We chatted with Amanda Holly, founder of Ruby in the Dust a few weeks ago at her stunning home in North London. She has chosen to use the space to showcase her beautiful pieces – think Hollywood Regency, Art Deco and everything sparkly!
Amanda quickly dispelled any preconceived ideas of how one might anticipate an antiques dealer to be, her chosen collection is beautiful, unique and fresh, each with a vibrant personality of its own – pretty much how we might describe Amanda herself!
It was a fascinating interview, Amanda is a person of many layers and dimensions. Little did we know that we would be admiring a beautiful grand piano within minutes of arriving, Amanda bid for it some years ago at an auction and won. It was only later that she discovered through an uncanny set of circumstances thats its previous owner had been Rick Wright, the keyboard player of Pink Floyd.
Now that really is like discovering the ruby! Oh and speaking of layers and dimensions, music was a big part of Amanda’s younger years and she played the piano as well as the violin and the viola before choosing to pursue a different path some years ago.
What is your background?
I originally worked in fashion PR and then PR and marketing for restaurants and bars. They were evolving with the birth of the celebrity chef and we saw interior designers starting to create amazing bars and dining rooms. I have always been aware of trends and what people are interested in. I completely changed focus and decided to work in the City as a consultant, with an extremely high-pressured lifestyle together with long and unsociable hours. I used the weekends to get away from the pressure and took frequent city breaks to places like France and Italy. I was accustomed to being awake at the crack of dawn, so I used the early mornings to discover the local markets and became enthralled with European antiques and vintage pieces.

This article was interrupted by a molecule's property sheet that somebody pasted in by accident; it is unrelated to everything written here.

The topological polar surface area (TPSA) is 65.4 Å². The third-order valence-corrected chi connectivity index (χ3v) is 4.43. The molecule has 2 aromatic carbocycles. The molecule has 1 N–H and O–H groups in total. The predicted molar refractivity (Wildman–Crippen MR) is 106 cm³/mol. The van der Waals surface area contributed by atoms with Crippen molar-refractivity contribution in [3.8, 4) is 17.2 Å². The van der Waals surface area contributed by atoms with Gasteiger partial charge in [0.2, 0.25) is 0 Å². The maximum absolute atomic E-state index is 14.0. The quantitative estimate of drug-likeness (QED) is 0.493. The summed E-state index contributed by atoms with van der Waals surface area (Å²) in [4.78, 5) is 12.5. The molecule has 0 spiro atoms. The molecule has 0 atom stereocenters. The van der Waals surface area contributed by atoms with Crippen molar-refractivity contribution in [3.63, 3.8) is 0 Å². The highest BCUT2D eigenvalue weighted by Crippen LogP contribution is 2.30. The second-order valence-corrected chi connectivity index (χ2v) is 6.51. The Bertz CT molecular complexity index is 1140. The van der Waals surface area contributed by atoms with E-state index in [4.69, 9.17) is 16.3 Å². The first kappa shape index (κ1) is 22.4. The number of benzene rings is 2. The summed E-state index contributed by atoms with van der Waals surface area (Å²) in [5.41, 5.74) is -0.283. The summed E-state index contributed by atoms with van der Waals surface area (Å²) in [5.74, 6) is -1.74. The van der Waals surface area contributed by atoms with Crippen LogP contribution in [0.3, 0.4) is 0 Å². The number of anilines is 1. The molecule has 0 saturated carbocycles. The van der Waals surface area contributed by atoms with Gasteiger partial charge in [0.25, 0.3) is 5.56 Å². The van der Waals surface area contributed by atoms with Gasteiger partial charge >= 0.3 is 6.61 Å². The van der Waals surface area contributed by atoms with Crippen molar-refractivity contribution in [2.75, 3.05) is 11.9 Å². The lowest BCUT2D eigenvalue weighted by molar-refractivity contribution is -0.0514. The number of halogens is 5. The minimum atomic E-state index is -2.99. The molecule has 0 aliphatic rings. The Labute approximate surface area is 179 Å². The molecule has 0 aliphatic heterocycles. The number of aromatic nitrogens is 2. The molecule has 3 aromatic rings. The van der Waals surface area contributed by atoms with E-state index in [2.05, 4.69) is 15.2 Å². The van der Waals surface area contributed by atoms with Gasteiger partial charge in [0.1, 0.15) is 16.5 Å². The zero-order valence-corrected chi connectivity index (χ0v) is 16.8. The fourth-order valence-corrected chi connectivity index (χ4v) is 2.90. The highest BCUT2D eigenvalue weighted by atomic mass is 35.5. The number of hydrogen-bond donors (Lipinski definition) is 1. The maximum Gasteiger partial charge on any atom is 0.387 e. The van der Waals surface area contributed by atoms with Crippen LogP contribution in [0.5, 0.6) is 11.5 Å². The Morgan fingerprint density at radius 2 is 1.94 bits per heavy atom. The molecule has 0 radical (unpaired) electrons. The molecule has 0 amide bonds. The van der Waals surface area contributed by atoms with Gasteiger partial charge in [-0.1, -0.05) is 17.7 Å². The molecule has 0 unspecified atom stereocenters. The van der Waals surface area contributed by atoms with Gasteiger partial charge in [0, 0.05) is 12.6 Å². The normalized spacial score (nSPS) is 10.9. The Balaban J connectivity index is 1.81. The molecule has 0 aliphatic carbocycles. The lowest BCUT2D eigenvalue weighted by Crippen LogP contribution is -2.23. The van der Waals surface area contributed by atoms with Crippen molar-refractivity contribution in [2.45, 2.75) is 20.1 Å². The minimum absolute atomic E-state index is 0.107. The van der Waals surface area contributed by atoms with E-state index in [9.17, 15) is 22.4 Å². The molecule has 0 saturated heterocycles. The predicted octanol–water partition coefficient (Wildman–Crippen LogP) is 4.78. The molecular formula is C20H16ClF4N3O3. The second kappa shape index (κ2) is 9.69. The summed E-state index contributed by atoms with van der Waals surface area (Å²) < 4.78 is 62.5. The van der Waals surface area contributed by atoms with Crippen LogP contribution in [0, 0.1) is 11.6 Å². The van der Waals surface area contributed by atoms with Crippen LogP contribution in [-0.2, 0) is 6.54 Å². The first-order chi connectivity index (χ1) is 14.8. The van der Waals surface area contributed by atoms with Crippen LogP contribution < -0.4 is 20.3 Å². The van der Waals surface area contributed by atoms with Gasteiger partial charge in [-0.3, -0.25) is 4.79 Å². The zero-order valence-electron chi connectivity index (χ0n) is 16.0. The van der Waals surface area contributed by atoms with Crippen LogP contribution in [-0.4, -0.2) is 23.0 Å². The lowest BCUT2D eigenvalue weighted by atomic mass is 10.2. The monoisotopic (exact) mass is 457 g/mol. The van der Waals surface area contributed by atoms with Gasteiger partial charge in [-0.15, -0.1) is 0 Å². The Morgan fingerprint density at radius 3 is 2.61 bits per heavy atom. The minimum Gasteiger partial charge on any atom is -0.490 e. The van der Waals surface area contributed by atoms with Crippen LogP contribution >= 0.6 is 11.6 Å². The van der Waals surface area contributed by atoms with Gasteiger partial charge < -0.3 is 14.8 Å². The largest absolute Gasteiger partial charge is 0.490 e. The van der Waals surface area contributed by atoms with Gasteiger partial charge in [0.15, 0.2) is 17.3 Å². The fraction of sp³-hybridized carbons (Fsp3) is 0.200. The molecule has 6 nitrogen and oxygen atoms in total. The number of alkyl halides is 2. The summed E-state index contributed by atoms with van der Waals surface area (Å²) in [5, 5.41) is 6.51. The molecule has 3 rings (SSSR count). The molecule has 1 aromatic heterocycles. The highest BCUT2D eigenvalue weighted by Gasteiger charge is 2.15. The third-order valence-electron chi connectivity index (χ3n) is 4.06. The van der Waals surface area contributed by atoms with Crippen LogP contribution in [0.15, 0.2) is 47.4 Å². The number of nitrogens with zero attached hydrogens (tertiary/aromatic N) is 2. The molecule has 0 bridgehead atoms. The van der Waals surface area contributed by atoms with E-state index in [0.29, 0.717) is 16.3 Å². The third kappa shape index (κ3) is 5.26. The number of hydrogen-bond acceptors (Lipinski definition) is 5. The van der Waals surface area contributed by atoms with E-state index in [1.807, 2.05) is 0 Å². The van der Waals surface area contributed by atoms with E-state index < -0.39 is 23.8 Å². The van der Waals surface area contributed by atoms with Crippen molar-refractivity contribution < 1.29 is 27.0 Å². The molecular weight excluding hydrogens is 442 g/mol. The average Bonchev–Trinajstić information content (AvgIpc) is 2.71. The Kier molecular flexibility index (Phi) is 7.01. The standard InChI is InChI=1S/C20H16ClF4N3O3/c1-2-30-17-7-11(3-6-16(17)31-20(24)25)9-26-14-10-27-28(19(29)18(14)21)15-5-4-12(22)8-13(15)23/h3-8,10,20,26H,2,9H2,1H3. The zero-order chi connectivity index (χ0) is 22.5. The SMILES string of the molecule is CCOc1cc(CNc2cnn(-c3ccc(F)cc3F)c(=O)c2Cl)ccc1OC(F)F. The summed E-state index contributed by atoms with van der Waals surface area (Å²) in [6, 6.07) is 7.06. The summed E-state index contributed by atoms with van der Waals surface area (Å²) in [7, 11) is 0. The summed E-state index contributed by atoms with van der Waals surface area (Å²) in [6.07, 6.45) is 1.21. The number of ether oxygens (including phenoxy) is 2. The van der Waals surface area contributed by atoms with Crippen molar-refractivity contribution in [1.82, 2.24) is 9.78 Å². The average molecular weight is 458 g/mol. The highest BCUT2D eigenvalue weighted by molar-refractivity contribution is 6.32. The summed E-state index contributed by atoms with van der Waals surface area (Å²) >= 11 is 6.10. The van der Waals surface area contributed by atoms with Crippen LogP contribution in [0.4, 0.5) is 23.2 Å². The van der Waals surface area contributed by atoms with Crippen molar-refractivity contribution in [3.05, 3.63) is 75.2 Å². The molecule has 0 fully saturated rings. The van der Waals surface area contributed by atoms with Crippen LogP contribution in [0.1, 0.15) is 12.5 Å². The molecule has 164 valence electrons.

How did you get started with your own antiques business?
It was all a bit of an evolution really – I used to come home from my travels with pieces that I had bought for myself and then my friends and family would ask me to buy something similar for them when I returned. I had also become tired of the pace at which I was working in the City so I just decided to take the leap and do it full-time as a business.
Who is your typical client?
It started off as a smattering of private buyers who had the confidence to purchase directly from me because they had an appreciation for design and I still do business in this way. Things then developed and I became known within the trade and my competitive price point means that there is still a margin left for a retailer if they buy from me. I would say these days, my core business is with interior designers who come to me for decorative pieces. It’s all about relationships and this only happens through hard work and trust. I am obviously happy to sell to anyone who loves my pieces.
How has your buying style evolved?